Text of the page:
When I was a child, the kitchen was my family’s world. Broadway theaters, midtown office towers, and Lincoln Center operas were only blocks away, but my parents’ island home ruled our days: from the radio dial tuned to the Spanish-language news station to the herbs my mother grew on the windowsill that were key to Puerto Rican cooking. There was the mortar and pestle, made in my mother’s native barrio that she used to crush and mix those herbs. There was the large black pot that arrived with her in New York, and the arroz Carolina it served every day. And there was my bank.
The plastic bank was wholly American, a free gift with the purchase of a Happy Meal on a rare trip to McDonald’s. The bank sat on a corner of the kitchen counter where I could reach it every day. Like most things in the kitchen, it was part of a daily ritual. Every morning, upon arriving from the night shift at the taxi garage, my father doled out the evening’s tip money: grocery cash for my mother, pocket money for his cigarettes and playing the numbers, and a dollar in my bank. He never put coins through the slot, always a crisp bill saved especially for the daily deposit.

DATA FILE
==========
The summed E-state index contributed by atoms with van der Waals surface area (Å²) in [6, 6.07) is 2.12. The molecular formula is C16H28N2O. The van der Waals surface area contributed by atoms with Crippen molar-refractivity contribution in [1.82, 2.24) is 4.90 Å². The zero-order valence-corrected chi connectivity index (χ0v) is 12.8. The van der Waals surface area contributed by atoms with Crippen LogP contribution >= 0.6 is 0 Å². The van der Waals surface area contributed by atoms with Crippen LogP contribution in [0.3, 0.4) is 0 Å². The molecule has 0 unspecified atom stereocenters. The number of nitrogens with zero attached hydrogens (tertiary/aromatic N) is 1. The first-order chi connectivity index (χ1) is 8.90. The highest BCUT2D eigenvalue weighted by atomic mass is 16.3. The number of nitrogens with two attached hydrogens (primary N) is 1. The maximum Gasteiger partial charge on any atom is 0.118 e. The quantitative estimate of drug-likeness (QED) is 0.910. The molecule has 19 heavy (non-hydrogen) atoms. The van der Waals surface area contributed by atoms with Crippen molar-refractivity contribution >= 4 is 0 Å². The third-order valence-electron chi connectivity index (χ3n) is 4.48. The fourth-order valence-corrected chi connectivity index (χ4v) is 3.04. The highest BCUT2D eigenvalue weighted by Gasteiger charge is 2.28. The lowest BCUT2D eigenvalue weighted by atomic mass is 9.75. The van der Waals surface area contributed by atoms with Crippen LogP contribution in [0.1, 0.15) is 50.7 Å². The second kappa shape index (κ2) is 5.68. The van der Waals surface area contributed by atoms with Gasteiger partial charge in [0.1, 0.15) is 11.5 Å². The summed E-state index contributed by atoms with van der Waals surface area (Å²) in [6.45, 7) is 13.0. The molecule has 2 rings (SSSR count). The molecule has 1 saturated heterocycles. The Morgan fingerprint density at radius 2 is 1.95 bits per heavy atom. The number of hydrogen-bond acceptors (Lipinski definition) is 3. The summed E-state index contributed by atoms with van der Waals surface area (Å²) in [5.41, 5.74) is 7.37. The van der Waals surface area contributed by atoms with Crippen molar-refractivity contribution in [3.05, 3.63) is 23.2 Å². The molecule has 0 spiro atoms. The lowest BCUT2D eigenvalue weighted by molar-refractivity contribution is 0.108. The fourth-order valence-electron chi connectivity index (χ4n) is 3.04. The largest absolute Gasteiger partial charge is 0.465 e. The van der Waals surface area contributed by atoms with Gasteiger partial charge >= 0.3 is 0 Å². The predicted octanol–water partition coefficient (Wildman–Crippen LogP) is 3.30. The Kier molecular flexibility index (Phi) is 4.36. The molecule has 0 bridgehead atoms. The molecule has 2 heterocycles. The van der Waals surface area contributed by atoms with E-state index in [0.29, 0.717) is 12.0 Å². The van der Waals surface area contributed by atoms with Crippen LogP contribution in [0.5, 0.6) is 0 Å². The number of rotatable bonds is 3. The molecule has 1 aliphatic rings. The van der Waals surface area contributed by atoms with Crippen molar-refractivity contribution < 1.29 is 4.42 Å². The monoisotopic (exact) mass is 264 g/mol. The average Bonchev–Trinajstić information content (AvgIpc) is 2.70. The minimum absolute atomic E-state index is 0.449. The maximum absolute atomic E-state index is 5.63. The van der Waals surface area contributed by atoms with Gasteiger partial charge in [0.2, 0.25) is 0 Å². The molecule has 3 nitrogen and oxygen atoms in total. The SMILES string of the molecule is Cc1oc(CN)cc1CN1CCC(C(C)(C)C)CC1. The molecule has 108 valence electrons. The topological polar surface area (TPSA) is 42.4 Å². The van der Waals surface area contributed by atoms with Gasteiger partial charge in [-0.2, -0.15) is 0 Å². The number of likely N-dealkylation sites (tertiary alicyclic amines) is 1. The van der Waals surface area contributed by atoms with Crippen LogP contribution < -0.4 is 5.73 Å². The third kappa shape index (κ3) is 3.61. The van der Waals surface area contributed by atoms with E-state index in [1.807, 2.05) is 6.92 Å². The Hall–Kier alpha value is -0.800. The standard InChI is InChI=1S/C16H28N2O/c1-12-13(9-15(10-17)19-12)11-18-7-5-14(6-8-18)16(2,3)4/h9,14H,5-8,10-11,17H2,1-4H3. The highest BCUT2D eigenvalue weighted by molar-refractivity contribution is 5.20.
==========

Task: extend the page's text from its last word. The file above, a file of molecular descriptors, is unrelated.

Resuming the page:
There wasn’t anything I did to earn the extravagance of an allowance. I didn’t have specific chores or duties, but I always had money for Sweet Tarts from la bodega or a vanilla cone with rainbow sprinkles from Mister Softee. And I had the daily anticipation of finding a gift and starting every day like it was Three Kings’ day – even though we were so far from home.